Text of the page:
Aquatic robotics team blows competition out of the water

Kirk Boxleitner
Posted 6/6/17

A half dozen Port Townsend elementary and middle school students, led by a high school sophomore, held their own in a regional underwater robotics competition May 13.

The Pacific Northwest MATE …

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Aquatic robotics team blows competition out of the water


A half dozen Port Townsend elementary and middle school students, led by a high school sophomore, held their own in a regional underwater robotics competition May 13.

The Pacific Northwest MATE (Marine Advanced Technology Education) competition saw the Port Townsend 4-H STEM (Science, Technology, Engineering and Math) Club take first place in its category for its remotely operated vehicle (ROV) in Federal Way.

Third-grader Jack Cole, fourth-graders Ayden Ratliff and T.J. Brass, fifth-grader Everest Ashford and seventh-grader Nathaniel Ashford were led by 10th-grader Ella Ashford in their second annual entry in this competition, following their debut win as “Rookies of the Year” in 2016 with a first in the “Navigator” category for 2017.

Ella, the president of the club, explained that the categories are determined by relative experience, rather than ages or grade levels, with “Scouts” being the newest teams, while “Navigators” are often made up of middle and high school students with one to two years of experience in competitions.

“Port Townsend High School has a Ranger team, which is the next level up,” said Ella, who’s also a member of the Port Townsend Roboctopi robotics team, which competed in the FIRST (For Inspiration and Recognition of Science and Technology) Robotics world championships in Texas in April. “But they weren’t able to compete this year due to logistical issues.”

While most other teams are able to begin their build seasons as early as December or January, the PT 4-H STEM Sea Dragons had only a five-week build season to construct their robot, due to the number of other competitions they enter each year. In his first year of MATE competition, Ayden took over as the mechanical engineer when his predecessor couldn’t get the claw for the S.S. Dragon to operate properly with a pneumatic system.

“Pneumatic is air-powered, but hydraulic is water-powered,” Ayden said. “The pneumatic kept having air leaks, but the hydraulics were more efficient.”


For this year’s competition theme of “Port Cities of the Future,” Everest built an underwater “hyperloop,” which he described as “a pressurized tube used to send cargo, cars and people,” as part of his job as the future city engineer.

And as part of his duties as the ROV’s camera specialist and pilot, Nathaniel was given the task of using the ROV to collect environmental samples in the water and transport them to the surface.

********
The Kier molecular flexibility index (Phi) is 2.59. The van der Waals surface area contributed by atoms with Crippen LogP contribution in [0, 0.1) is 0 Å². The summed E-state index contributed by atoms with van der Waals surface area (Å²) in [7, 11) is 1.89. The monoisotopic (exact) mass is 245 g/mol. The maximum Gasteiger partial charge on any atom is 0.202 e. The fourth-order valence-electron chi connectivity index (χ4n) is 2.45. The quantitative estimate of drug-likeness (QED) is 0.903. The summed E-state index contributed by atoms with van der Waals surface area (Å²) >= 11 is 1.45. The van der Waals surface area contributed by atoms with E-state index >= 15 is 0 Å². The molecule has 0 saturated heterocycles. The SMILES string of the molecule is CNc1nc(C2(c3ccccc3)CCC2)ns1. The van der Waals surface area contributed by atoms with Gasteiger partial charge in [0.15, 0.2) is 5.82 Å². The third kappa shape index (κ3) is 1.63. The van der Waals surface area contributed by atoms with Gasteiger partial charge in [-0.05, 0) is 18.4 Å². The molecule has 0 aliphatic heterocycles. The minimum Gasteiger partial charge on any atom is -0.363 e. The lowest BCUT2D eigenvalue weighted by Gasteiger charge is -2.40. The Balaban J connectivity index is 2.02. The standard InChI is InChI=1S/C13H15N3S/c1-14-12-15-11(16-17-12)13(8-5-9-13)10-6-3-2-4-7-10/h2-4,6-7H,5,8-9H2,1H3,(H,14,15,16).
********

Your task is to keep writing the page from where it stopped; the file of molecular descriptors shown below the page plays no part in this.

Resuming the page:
“We basically had to set up a simulated company, where each of us had different roles,” Ella said. “We got promoted to the Ranger category for next year, which is almost all high schoolers, even though Jack is only in third grade.”

This recognition represents the payoff for 20 hours of work per week, for all five weeks that the team spent building and testing its robot. When asked, Ayden, Everest and Nathaniel all agreed that they had fun playing around with technology with their friends, but they also credited the experience with teaching them about engineering and teamwork.

“I liked the challenge of building stuff and working with teammates,” Ayden said.

“It’s hard to make things more efficient,” Everest said. “You have to spend a lot of time on it.”

“I enjoy designing and innovating things,” Nathaniel said. “I really want to create an underwater robot that can clean the bottoms of boats, since barnacles and seaweed can slow boats down.”

Perhaps not coincidentally, Nathaniel and his teammates have had to clean the bottoms of boats by hand, but their aspirations extend much higher. Nathaniel is aiming toward a career as a naval architect, while Jack is pursuing the sciences, and T.J. hopes to become a fighter pilot.


Ella, who’s leaning toward the biomedical field, noted that the PT 4-H STEM Club takes part in four annual competitions: MATE, the Washington State Science and Engineering Fair, the Great Port Townsend Bay Kinetic Sculpture Race and FIRST Robotics for elementary and middle school.

To that end, Ella has created a GoFundMe page to pay for her to help coach a FIRST Robotics team at an international school in Billund, Denmark, the birthplace of Lego. She estimates her three-month stay with a host family is likely to run at least $5,000.

“Working on robotics through the Roboctopi and the Sea Dragons made me want to connect with other people and share the spirit of ‘cooperition’ around the world,” said Ella, referring to the FIRST Robotics concept of “cooperative competition,” which routinely sees competing teams lending each other aid and assistance, up to and including spare parts, during their competitions.


Charlie Bedony, president of the 2-year-old Applied Education Foundation, which helps support the PT 4-H STEM Club, touted the group’s winning performances as positive signs for fostering hands-on skills among future generations.

“With the decline of shop class and the politicization of education, we’re not passing along important life skills,” Bedony said. “And when kids can learn these skills from other kids, they relate to it better than when it’s coming from some old guy like me. It’s great to watch the lights go on in their heads, as they seriously rethink what they might do with their lives.”